($20 Est.) 91 Points, grapelive
2010 Podversic Damijan, Ribolla Gialla, Venezia Giulia IGT Bianco, Gorizia, Italy.
This juicy and savory Ribolla Gialla is close to an orange wine with lots of skin contact and a golden hue in the glass, but not as funky as some making it a great introduction to the style, as it drinks easy and fresh with subtle dried herb and zesty citrus. Fermented on the skins for 60 to 90 days and aged in cigar/cone barrels for almost 2 years on the lees, no batonage, bottled and rested another 6 months before shipping, there is almost no added sulphur and the wine is as natural as it gets. The Podversic Damijan bursts from the glass with lemon/lime, rose oil, tangerine and melon notes leading the way with wet river stones, verbena, minty/spicy herbs, peach pit, apricot flesh and a mix of sour rind, candied dried citrus and chalk dust in the background. This complex white will certainly keep you guessing, it has an edgy serious side, but still offers refreshment and joyous vitality, drink now and for another 3 to 5 years as it is structured to age. This is a very compelling expression of a skin contact white, and while Ribolla Gialla gives more yellow, it is a fine example of an orange wine, best from 2015 to 2021.
($49 Est.) 93 Points, grapelive
2013 Domaine Pierre Guillemot, Savigny Aux Gravains 1er Cru Red Burgundy, France.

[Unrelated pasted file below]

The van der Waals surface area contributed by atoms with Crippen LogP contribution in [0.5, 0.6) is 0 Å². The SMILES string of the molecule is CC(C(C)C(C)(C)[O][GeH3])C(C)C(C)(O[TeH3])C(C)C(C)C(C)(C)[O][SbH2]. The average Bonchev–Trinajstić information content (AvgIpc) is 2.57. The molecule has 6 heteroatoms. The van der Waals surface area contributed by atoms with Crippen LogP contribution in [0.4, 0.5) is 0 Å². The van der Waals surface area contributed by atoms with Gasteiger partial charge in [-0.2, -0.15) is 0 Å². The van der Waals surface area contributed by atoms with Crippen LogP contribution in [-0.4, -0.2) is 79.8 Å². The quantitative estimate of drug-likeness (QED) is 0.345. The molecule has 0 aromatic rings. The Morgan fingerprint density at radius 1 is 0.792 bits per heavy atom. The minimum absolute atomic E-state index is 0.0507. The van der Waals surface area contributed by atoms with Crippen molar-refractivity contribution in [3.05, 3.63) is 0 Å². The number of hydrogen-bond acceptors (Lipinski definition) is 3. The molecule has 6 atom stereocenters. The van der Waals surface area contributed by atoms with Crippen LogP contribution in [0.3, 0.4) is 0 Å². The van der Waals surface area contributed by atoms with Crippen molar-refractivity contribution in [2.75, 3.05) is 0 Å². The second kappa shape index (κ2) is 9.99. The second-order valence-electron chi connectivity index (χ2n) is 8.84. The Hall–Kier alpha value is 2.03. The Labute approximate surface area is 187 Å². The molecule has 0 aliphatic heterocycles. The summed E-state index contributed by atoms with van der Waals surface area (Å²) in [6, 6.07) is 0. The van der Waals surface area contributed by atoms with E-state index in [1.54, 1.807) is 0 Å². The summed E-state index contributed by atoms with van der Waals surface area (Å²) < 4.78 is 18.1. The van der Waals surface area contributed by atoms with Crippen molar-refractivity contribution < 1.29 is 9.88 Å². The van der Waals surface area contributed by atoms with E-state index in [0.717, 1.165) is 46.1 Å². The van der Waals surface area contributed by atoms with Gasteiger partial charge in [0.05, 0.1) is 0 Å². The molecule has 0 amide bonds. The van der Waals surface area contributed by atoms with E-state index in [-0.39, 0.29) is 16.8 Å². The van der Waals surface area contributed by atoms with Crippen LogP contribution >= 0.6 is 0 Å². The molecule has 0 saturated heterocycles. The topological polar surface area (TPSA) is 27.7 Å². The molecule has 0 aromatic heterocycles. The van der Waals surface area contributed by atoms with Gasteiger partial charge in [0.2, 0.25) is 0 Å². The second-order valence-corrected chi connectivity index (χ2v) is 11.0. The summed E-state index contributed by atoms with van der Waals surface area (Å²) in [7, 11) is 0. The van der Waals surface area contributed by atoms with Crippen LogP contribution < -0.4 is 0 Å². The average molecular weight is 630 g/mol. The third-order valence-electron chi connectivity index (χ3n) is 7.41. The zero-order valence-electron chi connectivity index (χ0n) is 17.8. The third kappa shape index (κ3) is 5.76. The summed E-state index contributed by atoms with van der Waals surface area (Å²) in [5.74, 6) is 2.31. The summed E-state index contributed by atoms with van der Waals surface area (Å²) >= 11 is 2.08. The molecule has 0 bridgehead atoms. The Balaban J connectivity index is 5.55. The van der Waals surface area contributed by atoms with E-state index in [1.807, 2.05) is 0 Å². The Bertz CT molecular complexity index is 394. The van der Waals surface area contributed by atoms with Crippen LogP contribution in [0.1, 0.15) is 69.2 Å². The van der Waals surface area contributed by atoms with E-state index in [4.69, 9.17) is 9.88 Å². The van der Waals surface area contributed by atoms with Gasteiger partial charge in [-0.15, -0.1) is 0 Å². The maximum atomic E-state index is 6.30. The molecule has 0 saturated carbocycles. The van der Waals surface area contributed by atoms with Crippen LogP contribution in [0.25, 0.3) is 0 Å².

The Pierre Guillemot 2013’s are gorgeous wines, I think they really eclipse their 2010 and 2012 wines and are great values, especially the normal Bourgogne and this beautiful Premier Cru Savigny Aux Gravains, a site and cuvee I’ve never tried from Guillemot’s offering before, what a fantastic new discovery! Domaine Pierre Guillemot, imported by Kermit Lynch, is an old school, traditional bastion of quality and value and are great drinking Burgundies for Burgundy lovers, not necessarily collectors, but people that just love enjoying good wines and want to taste true terroir, they do a couple of whites, but the focus is red and the small plot offering are all worth checking out, but if you can get your hands on the Gravains in particular for the 2013 you’ll be doing yourself a huge service, this is a stunningly detailed and pretty Pinot Noir that stands out. The 2013 Savigny Aux Gravains Premier Cru Rouge starts with hints of violets, rose petal and kirschwasser with sweet herb, forest mushroom and dark berry leading to a palate of black cherry, plum, wild raspberry and tangy currant fruits in this ruby hued Burgundy along with chalky stones, light mineral, saline, anise and tilled earth. This medium bodied effort shows real presence in the glass, poised and elegant, but with solid structure, silky tannins and typical acidity all in a flowing wine with vitality and refinement, this is one of the most complete and pleasing Guillemot Premier Cru wines I’ve ever had, the sublime floral tones and wonderful texture with just the right amount of savory elements and finesse make this a seductive and charming Burgundy, this really is brilliant stuff, drink from 2017 to 2023, though I adore it now!